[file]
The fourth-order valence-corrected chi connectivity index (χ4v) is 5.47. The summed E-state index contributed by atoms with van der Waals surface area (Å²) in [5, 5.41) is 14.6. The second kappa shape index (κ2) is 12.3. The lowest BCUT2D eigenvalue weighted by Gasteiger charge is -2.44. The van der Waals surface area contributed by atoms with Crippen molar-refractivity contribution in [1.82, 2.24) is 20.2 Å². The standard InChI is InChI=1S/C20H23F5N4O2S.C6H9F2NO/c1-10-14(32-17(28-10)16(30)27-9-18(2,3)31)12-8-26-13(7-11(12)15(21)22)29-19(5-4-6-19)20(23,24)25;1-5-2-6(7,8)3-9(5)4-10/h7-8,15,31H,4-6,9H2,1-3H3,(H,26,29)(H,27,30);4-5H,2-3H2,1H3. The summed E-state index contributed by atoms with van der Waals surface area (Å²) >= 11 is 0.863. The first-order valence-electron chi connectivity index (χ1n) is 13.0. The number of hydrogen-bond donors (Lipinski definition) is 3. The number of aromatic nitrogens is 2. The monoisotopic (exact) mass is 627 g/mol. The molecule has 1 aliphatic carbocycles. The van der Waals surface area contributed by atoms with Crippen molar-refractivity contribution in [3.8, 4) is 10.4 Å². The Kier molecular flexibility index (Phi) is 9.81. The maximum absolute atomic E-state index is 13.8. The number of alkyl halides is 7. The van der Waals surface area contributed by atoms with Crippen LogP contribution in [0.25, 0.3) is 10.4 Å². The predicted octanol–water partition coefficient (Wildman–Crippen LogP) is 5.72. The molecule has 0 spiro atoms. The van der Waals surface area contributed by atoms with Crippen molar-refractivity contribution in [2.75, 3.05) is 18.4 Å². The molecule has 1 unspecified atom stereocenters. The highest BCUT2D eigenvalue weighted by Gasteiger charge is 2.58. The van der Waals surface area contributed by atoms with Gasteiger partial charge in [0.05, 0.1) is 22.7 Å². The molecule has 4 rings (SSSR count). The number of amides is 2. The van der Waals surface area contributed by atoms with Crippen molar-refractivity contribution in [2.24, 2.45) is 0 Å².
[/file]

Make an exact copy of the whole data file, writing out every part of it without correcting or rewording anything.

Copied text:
The fourth-order valence-corrected chi connectivity index (χ4v) is 5.47. The summed E-state index contributed by atoms with van der Waals surface area (Å²) in [5, 5.41) is 14.6. The second kappa shape index (κ2) is 12.3. The lowest BCUT2D eigenvalue weighted by Gasteiger charge is -2.44. The van der Waals surface area contributed by atoms with Crippen molar-refractivity contribution in [1.82, 2.24) is 20.2 Å². The standard InChI is InChI=1S/C20H23F5N4O2S.C6H9F2NO/c1-10-14(32-17(28-10)16(30)27-9-18(2,3)31)12-8-26-13(7-11(12)15(21)22)29-19(5-4-6-19)20(23,24)25;1-5-2-6(7,8)3-9(5)4-10/h7-8,15,31H,4-6,9H2,1-3H3,(H,26,29)(H,27,30);4-5H,2-3H2,1H3. The summed E-state index contributed by atoms with van der Waals surface area (Å²) >= 11 is 0.863. The first-order valence-electron chi connectivity index (χ1n) is 13.0. The number of hydrogen-bond donors (Lipinski definition) is 3. The number of aromatic nitrogens is 2. The monoisotopic (exact) mass is 627 g/mol. The molecule has 1 aliphatic carbocycles. The van der Waals surface area contributed by atoms with Crippen molar-refractivity contribution in [3.8, 4) is 10.4 Å². The Kier molecular flexibility index (Phi) is 9.81. The maximum absolute atomic E-state index is 13.8. The number of alkyl halides is 7. The van der Waals surface area contributed by atoms with Crippen LogP contribution in [0.25, 0.3) is 10.4 Å². The predicted octanol–water partition coefficient (Wildman–Crippen LogP) is 5.72. The molecule has 0 spiro atoms. The van der Waals surface area contributed by atoms with Crippen molar-refractivity contribution in [2.75, 3.05) is 18.4 Å². The molecule has 1 unspecified atom stereocenters. The highest BCUT2D eigenvalue weighted by Gasteiger charge is 2.58. The van der Waals surface area contributed by atoms with Gasteiger partial charge in [0.05, 0.1) is 22.7 Å². The molecule has 4 rings (SSSR count). The number of amides is 2. The van der Waals surface area contributed by atoms with Crippen molar-refractivity contribution in [2.24, 2.45) is 0 Å².